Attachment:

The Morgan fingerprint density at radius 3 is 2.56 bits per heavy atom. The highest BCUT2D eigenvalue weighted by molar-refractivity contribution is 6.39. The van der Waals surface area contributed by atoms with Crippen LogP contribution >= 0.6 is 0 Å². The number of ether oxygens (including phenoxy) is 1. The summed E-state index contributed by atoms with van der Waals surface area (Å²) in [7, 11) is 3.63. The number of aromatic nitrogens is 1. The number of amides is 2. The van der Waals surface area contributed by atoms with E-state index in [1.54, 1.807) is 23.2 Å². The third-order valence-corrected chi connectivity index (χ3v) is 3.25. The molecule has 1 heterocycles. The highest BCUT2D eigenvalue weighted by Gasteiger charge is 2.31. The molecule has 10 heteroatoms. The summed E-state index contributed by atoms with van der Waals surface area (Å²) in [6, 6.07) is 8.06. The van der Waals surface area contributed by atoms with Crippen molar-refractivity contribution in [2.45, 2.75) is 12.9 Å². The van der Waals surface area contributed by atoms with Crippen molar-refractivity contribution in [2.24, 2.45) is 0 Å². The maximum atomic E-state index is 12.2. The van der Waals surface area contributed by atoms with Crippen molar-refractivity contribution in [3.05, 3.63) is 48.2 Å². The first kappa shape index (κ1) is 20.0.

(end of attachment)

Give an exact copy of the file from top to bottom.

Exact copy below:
The Morgan fingerprint density at radius 3 is 2.56 bits per heavy atom. The highest BCUT2D eigenvalue weighted by molar-refractivity contribution is 6.39. The van der Waals surface area contributed by atoms with Crippen LogP contribution >= 0.6 is 0 Å². The number of ether oxygens (including phenoxy) is 1. The summed E-state index contributed by atoms with van der Waals surface area (Å²) in [7, 11) is 3.63. The number of aromatic nitrogens is 1. The number of amides is 2. The van der Waals surface area contributed by atoms with E-state index in [1.54, 1.807) is 23.2 Å². The third-order valence-corrected chi connectivity index (χ3v) is 3.25. The molecule has 1 heterocycles. The highest BCUT2D eigenvalue weighted by Gasteiger charge is 2.31. The molecule has 10 heteroatoms. The summed E-state index contributed by atoms with van der Waals surface area (Å²) in [6, 6.07) is 8.06. The van der Waals surface area contributed by atoms with Crippen molar-refractivity contribution in [2.45, 2.75) is 12.9 Å². The van der Waals surface area contributed by atoms with Crippen molar-refractivity contribution in [2.24, 2.45) is 0 Å². The maximum atomic E-state index is 12.2. The van der Waals surface area contributed by atoms with Crippen molar-refractivity contribution in [3.05, 3.63) is 48.2 Å². The first kappa shape index (κ1) is 20.0.